Green ’00 hopes to inspire others through film
By Dana Venerable, The Dartmouth Staff
Published on Wednesday, May 4, 2011
Editors Note: This is the second in a five-part series profiling several Dartmouth alumni in entertainment and the Dartmouth Alumni in Entertainment and Media Association.
Spring term is halfway over, which means that seniors are finishing up theses and juniors are scrambling to find thesis advisors. It is unlikely that seniors are scheduling screenings of their thesis projects at the Sundance Film Festival, or that juniors are working with director Spike Lee for funding. Rashaad Ernesto Green ’00, on the other hand, wrote and directed the 2011 Sundance Film Festival selection “Gun Hill Road” (2011) for his thesis at the New York University Tisch School of the Arts. The film was supported by a scholarship granted to Green by Spike Lee, one of his professors.
“Gun Hill Road” is inspired by Green’s own family and is set in the Bronx, where he grew up. The film focuses on the internal conflicts of an ex-convict who spent three years in prison and returns to his family — an estranged wife and a son who is pursuing a sexual transformation.
The father character is similar to one of Green’s family members who dealt with several of the morally ambiguous issues examined in the film, Green said.
Green’s time at Dartmouth helped him develop the creativity and artistic audacity that have guided his experience as an up-and-coming filmmaker.
“[At Dartmouth,] you can’t just focus all of your studies in one area … maybe because of that it just opens your mind in a different way,” Green said. “I just felt very, very creative when I was there.”
Sophomore year was a pivotal time in Green’s artistic development, as the first National Black Theater Summit was hosted in Hanover that year. Green auditioned and got a part in the theater department’s production of former Montgomery Fellow August Wilson’s “Joe Turner’s Come and Gone.” Green had no acting experience prior to coming to Dartmouth, he said. He later became the head of the Black Underground Theater Association, and declared a theater major modified with English.
“Following my dreams, following my heart was what became most important when I was at Dartmouth,” Green said. “It inspired me to follow the life of an artist without fear.”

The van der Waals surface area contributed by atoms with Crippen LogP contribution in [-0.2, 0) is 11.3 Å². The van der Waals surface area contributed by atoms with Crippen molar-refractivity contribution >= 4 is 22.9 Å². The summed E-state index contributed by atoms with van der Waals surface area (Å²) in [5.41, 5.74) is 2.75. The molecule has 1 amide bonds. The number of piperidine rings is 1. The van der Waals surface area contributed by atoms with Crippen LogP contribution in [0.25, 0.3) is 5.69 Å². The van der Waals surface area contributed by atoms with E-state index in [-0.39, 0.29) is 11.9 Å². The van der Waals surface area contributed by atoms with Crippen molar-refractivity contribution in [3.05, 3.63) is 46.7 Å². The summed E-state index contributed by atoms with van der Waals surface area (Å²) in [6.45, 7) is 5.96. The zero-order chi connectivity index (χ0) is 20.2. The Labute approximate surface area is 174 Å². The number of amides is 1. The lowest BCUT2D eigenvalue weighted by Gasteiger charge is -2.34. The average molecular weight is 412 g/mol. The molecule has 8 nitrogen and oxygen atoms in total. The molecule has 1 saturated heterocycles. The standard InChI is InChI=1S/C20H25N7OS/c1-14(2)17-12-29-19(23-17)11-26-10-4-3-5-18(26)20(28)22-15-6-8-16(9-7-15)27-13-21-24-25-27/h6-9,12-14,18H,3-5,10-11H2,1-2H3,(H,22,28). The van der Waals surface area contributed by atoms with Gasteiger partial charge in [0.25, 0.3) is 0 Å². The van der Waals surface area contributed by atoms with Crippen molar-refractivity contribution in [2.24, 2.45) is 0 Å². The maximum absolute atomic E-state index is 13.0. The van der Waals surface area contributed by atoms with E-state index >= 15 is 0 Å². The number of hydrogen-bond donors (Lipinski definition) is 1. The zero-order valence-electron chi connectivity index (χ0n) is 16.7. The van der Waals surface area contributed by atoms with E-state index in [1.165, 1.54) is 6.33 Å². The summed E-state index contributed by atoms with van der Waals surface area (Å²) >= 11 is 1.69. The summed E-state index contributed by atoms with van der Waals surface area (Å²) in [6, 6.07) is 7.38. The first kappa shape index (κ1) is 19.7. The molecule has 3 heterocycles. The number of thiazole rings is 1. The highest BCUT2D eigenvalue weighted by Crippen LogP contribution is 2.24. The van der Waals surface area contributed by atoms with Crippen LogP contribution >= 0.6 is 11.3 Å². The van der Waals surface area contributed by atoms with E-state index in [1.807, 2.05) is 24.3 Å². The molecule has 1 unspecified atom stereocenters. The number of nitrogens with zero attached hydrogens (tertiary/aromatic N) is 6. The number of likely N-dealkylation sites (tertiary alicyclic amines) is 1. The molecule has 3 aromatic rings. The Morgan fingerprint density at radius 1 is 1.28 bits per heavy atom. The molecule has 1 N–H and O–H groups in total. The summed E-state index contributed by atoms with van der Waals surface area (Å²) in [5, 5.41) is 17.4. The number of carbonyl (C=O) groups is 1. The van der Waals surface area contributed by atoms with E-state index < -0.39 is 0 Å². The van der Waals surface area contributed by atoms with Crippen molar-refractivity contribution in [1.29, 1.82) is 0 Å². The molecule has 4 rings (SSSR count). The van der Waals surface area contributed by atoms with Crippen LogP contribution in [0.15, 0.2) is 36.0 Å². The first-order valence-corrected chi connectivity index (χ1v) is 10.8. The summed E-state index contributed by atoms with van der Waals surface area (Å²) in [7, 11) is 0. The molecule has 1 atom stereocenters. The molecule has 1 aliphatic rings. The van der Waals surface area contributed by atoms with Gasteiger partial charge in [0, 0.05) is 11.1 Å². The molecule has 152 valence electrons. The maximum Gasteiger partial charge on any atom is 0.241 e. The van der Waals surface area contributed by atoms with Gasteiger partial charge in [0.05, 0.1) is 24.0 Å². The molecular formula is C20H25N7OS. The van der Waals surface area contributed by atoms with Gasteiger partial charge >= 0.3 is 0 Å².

In his time at the College, Green met many theater professionals who advised him to audition for a masters program and continue his education in the arts. He heeded their advice and continued on to NYU Tisch’s graduate acting and film programs. Green will graduate this month, he said.
“It was just a wonderful experience learning how to play and how to connect with yourself emotionally,” Green said. “I’m from New York, but I had never really been introduced to the theater scene, and I was when I was at NYU. I got to see plays all the time.”
Green’s creative process often involves working on scripts for months and taking into account the feedback of his peers, family and friends, he said.
“My life right now is pretty busy,” he said. “I’m going from city to city on the festival tour meeting a whole bunch of new people and coming up with ideas for the next story. It’s overwhelming at times.”
Because Green is a writer, director and actor, he is involved in many aspects of his films, starting with the script, then casting characters and then participating in rehearsals, shootings and post-production work.
“There is also a very social aspect to it, you know, once the film is made,” Green said.
Green financially supports his longer creative endeavors through his short films, such as “Premature” (2008), which aired on HBO and received several awards.
“It’s just a train that I’m kind of on, and hopefully it doesn’t stop,” Green said, “I’m hoping to just ride that wave and tell the story that I want to tell.”
While the challenge of moving up in the film industry is a daunting one, Green chooses to focus on making films that will touch the lives of others while satisfying his artistic vision.
“Although I love theater, I chose film because there were more people I was able to affect in a more diverse population that attends film as opposed to theater,” Green said. “That I can inspire them, it’s a wonderful feeling.”
Green maintains that aspiring writers and directors at Dartmouth should aim high.
“Before you have responsibilities that prevent you from following your dream, just go after it and have no plan B,” he said.
Green participates in events in New York and at Sundance organized by the Dartmouth Alumni in Entertainment and Media Association. The opportunities for networking that DAEMA provides to undergraduates at Dartmouth should be a significant help to students trying to make it in entertainment, according to Green.
“It would be wonderful to have that network with other Dartmouth alums that are in the industry,” he said.